No sympathy, no mercy

What happened next was extremely cold, harsh and strange. Suad stood before Mona with an expressionless face, as if she were controlled by a wireless device. She went out to the guest’s room where everyone was sitting, and returned shortly with the eldest brother, Sultan, and Amer, who had married a Russian. They closed the door behind them and, before Mona could say a word, Sultan punched her in the face and blood gushed out.

“Have mercy brother, I’m pregnant” Mona screamed.

She was unable to recognize the people before her. They had succumbed to insanity, as if a devil had taken over them and stripped them of their souls. All of them had been laughing together barely one moment ago.  She had greeted them one by one and kissed their heads on arrival.  They were her sibling. They had played together in the field when they were children. She had slept by their side in the same bed. They had attended the same school and shared the same food, toys and clothes. How could these people standing in front of her have any connection to the siblings she loved and knew? Mona did not have enough time to get answers as Sultan punched her again. As for Amer, who had also broken the rules, he strangled her then threw her to the ground and started to brutally kick her in the stomach.

She begged her sister for help but she watched on coldly as the rest of the family gathered at the door to find out what was going on. Souad finally went out and told them that Mona had committed an unforgivable sin and that her brothers were disciplining her. Mona heard screaming and insults directed at her. She heard her mother curse her and the rest of her siblings vowing to kill her. Sultan kept them at bay saying, “We will not kill her before we know who the bastard who smeared our honor is and we cut him to pieces.” Punches and kicks rained down on her. She had fretted about her baby’s safety after the first punch but it soon became obvious that it could not survive such a beating. She passed out.

Communal complicity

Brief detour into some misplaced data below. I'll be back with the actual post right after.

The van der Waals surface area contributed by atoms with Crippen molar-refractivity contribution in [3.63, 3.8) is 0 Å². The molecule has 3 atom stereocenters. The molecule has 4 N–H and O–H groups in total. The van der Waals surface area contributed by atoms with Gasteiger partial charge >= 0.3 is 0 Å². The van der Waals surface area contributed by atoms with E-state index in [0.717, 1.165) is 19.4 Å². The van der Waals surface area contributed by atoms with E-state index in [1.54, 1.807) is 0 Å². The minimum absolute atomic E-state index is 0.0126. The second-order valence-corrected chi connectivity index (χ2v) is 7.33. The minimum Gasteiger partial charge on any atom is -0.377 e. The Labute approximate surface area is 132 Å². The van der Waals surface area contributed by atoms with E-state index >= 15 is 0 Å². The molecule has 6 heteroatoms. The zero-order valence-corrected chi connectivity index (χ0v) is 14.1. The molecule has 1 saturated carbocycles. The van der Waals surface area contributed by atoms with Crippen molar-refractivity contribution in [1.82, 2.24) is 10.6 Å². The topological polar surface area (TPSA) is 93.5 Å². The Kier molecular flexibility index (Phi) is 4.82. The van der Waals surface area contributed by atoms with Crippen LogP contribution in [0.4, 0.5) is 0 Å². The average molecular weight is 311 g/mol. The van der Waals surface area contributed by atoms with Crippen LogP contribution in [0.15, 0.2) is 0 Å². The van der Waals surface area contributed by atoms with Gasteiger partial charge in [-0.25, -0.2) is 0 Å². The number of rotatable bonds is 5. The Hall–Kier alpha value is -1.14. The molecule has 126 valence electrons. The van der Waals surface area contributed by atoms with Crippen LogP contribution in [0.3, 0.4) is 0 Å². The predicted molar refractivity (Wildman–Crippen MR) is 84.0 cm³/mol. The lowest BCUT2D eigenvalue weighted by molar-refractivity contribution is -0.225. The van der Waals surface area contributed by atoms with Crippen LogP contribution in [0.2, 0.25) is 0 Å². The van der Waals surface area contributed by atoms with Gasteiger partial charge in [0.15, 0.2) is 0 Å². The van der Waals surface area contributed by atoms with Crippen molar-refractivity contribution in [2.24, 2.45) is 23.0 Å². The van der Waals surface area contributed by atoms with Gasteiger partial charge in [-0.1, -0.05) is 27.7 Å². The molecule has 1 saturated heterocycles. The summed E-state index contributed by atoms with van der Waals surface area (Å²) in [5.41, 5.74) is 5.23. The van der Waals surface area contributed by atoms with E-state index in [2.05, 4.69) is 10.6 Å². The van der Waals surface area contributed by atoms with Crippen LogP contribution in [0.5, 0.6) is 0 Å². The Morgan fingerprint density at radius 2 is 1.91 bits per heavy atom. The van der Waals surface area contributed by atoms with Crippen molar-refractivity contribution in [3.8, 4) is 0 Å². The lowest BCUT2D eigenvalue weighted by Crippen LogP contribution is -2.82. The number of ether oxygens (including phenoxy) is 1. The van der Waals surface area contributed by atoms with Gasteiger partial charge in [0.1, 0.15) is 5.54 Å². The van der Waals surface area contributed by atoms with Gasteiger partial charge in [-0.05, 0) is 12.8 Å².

Mona was detained in the room for twenty days without food. She had a miscarriage. They kept her alive all of that time to force her to confess who and where her Sunni husband was. When the brothers lost all hope of gleaning this information, they decided to kill her. The eldest, a university student, slaughtered her with a knife. He then smoked a cigarette and put it out on her now cold disabled leg before turning himself in to the authorities with his head held high. He was proud of having retrieved the family’s honor, even if partially, as he had not managed to kill Mona’s husband. Village elders and lawyers had assured him that he would only be in prison for a couple of years given the nature of the case, as honor killings in Syria carry a milder sentence than murder.

The odd thing is that all of the villagers knew that Mona was being kept captive in her house, just like a farm animal waiting to be slaughtered. Yet nobody told the authorities or tried to intervene to save her life. It was an internal family matter, a matter related to the sectarian social system that had nothing to do with the law.

As for Mohsen, he disappeared from work and from As-Suwayda and Daraa. Nobody heard from him again. Perhaps he left the country like that legal activist whose story everyone knew about in Daraa, a man who had loved a Christian woman from his city only to lose her. Her brothers killed her and threated to kill him so he fled Syria and changed his family name to hers. That Christian woman had also been called Mona and she too went down in history as a martyr who defied patriarchal and sectarian domination. A domination that demands women sacrifice what they hold dearest and forces them into an impossible choice:  a choice between freedom, which could mean death, and conformity, leading a long but miserable life.

Mona was murdered and betrayed by her family and neighbors but she lived freely, even if she only managed to do so in secret and for a short period of time. That experience holds a value her brothers will never be able to comprehend and they will never be able to take that away from her, even if they have succeeded in taking her life.

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Illustation by Dima Nechawi Graphic Design by Hesham Asaad